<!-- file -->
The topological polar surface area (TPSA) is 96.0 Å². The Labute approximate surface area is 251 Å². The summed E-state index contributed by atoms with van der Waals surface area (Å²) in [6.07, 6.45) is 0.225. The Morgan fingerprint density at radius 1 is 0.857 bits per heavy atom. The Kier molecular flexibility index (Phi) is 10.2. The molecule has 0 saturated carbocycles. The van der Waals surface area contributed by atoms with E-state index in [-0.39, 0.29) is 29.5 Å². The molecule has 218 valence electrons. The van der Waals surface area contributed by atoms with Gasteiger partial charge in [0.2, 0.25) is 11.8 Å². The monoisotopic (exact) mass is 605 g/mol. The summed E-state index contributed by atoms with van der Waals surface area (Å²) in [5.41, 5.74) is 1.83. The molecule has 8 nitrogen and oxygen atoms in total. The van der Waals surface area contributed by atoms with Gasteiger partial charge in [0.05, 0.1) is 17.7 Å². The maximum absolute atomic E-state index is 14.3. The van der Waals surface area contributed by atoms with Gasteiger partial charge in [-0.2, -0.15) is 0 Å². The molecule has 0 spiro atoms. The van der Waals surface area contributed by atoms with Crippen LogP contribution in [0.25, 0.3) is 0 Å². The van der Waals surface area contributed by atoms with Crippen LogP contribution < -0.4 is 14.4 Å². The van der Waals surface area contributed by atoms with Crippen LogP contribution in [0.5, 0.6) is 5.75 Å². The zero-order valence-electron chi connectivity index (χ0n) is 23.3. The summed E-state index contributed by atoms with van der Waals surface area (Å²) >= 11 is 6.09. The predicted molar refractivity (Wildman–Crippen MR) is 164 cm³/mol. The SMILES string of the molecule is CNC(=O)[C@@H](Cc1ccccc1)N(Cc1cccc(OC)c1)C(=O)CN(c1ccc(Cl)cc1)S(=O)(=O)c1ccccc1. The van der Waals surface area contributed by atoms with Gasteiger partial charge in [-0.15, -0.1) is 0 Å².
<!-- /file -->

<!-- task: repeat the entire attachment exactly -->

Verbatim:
The topological polar surface area (TPSA) is 96.0 Å². The Labute approximate surface area is 251 Å². The summed E-state index contributed by atoms with van der Waals surface area (Å²) in [6.07, 6.45) is 0.225. The Morgan fingerprint density at radius 1 is 0.857 bits per heavy atom. The Kier molecular flexibility index (Phi) is 10.2. The molecule has 0 saturated carbocycles. The van der Waals surface area contributed by atoms with E-state index in [-0.39, 0.29) is 29.5 Å². The molecule has 218 valence electrons. The van der Waals surface area contributed by atoms with Gasteiger partial charge in [0.2, 0.25) is 11.8 Å². The monoisotopic (exact) mass is 605 g/mol. The summed E-state index contributed by atoms with van der Waals surface area (Å²) in [5.41, 5.74) is 1.83. The molecule has 8 nitrogen and oxygen atoms in total. The van der Waals surface area contributed by atoms with Gasteiger partial charge in [0.05, 0.1) is 17.7 Å². The maximum absolute atomic E-state index is 14.3. The van der Waals surface area contributed by atoms with Gasteiger partial charge in [-0.2, -0.15) is 0 Å². The molecule has 0 spiro atoms. The van der Waals surface area contributed by atoms with Crippen LogP contribution in [0.25, 0.3) is 0 Å². The van der Waals surface area contributed by atoms with Crippen LogP contribution < -0.4 is 14.4 Å². The van der Waals surface area contributed by atoms with Crippen LogP contribution in [0.5, 0.6) is 5.75 Å². The zero-order valence-electron chi connectivity index (χ0n) is 23.3. The summed E-state index contributed by atoms with van der Waals surface area (Å²) >= 11 is 6.09. The predicted molar refractivity (Wildman–Crippen MR) is 164 cm³/mol. The SMILES string of the molecule is CNC(=O)[C@@H](Cc1ccccc1)N(Cc1cccc(OC)c1)C(=O)CN(c1ccc(Cl)cc1)S(=O)(=O)c1ccccc1. The van der Waals surface area contributed by atoms with Gasteiger partial charge in [-0.15, -0.1) is 0 Å².